An Interesting Book About Death

I recently read an interesting book about death. That’s a great first line, isn’t it?

I guess my family talks about death more often than most. This is because my Dad works in the funeral business as a hearse driver predominantly, but also as a ‘transporter’ – picking up dead bodies and taking them to the funeral home. Before he started that job it just never occurred to me how many people die on a daily basis as silly as that sounds. You don’t hear about it often unless it is someone that you know. Especially as a 22 year old, mortality has never been a particularly high concern on my list.

As many of you know I had my own dance with death a couple of months back (read it here if you missed it). Since then I guess I’ve been a bit paranoid. It is only now that I have been able to take time to reflect back on what was a life changing experience. Confronting my own mortality.

During my illness I became suddenly very aware of my own impermanence – we all are living organisms constantly changing. I remember studying this concept when I researched Buddhism but until you experience it first hand it’s difficult to comprehend. The abscess in my body was slowly killing me and there was nothing I could do to stop it. The only way I can describe the feeling was like losing some sort of unexplainable fight, piece by piece.

I distinctly remember lying at 2am in the hospital bed. The only thing I could feel was the abscess somewhere inside of me throbbing, slowly distributing poison throughout my bloodstream. It had swollen so large over such a short period of time that I was so terrified at that moment the abscess would rupture and kill me instantly.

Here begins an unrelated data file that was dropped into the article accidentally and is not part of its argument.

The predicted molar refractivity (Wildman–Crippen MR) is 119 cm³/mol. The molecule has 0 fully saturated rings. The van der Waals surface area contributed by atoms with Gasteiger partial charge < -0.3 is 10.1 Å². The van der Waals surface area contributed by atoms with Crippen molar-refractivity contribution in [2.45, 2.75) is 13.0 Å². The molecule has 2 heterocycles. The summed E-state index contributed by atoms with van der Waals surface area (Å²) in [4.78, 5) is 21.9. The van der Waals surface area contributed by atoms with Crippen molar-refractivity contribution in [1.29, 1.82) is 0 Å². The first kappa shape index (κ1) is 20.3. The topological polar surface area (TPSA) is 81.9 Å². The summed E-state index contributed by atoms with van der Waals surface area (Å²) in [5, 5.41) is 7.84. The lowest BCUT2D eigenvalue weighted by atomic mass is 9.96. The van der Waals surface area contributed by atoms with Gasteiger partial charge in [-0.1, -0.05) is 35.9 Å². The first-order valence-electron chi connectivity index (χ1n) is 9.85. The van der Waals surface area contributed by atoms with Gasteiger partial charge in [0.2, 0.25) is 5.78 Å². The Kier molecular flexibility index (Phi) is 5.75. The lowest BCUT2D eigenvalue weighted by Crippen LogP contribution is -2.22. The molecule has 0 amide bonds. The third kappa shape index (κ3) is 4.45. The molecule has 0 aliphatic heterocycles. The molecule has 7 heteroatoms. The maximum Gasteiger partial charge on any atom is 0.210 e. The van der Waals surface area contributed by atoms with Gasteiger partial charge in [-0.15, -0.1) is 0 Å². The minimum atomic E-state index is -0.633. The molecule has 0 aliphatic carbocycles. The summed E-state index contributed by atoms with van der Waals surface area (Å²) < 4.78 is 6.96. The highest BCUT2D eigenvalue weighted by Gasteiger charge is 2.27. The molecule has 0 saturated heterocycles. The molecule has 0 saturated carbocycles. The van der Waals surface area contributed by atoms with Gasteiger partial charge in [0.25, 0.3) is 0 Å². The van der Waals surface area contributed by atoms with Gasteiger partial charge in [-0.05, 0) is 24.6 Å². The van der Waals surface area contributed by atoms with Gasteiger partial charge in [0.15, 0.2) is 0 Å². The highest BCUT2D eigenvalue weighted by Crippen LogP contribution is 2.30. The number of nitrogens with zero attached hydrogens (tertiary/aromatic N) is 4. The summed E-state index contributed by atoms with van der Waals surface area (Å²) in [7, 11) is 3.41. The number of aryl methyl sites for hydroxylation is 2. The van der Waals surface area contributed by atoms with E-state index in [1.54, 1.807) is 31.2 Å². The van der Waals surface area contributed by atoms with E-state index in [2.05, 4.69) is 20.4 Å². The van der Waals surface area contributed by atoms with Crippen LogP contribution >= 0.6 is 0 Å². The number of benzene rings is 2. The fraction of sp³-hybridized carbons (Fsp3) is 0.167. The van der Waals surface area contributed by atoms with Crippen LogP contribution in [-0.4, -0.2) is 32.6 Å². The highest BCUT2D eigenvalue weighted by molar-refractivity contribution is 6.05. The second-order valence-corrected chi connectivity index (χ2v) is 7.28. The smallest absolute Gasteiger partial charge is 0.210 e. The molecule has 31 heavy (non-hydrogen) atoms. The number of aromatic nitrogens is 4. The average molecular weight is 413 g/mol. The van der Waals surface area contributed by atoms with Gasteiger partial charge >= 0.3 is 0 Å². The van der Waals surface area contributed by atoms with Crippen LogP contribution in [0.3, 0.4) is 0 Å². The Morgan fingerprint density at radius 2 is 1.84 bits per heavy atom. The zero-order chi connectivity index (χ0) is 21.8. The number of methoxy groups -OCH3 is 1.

A sort of uncontrollable primal panic seized me.

I wasn’t afraid of death itself, rather, everything that went along with it. Could everybody cope without me? I was sad all the plans I had might not be fulfilled. 

I didn’t die, thankfully, and a few weeks into recovery I stumbled across Caitlin Doughty through her Youtube series ‘Ask a Mortician’ where she covers topics on anything from body decomposition to funeral procedures. It was refreshing, insightful and strangely relieving. Death is, after all, as natural as birth. Yet we don’t talk about it.

When I found out she had written a book on her experiences I knew immediately I wanted to read it. ‘Smoke Gets in Your Eyes’ is a memoir of sorts, about her work as a mortician and her views on death and the funeral industry – albeit from an American perspective.

It’s a fascinatingly morbid yet captivating read, and I would highly recommend it.

“We’re all just future corpses” she writes with unapologetic frankness.

I guess I got lucky this time.

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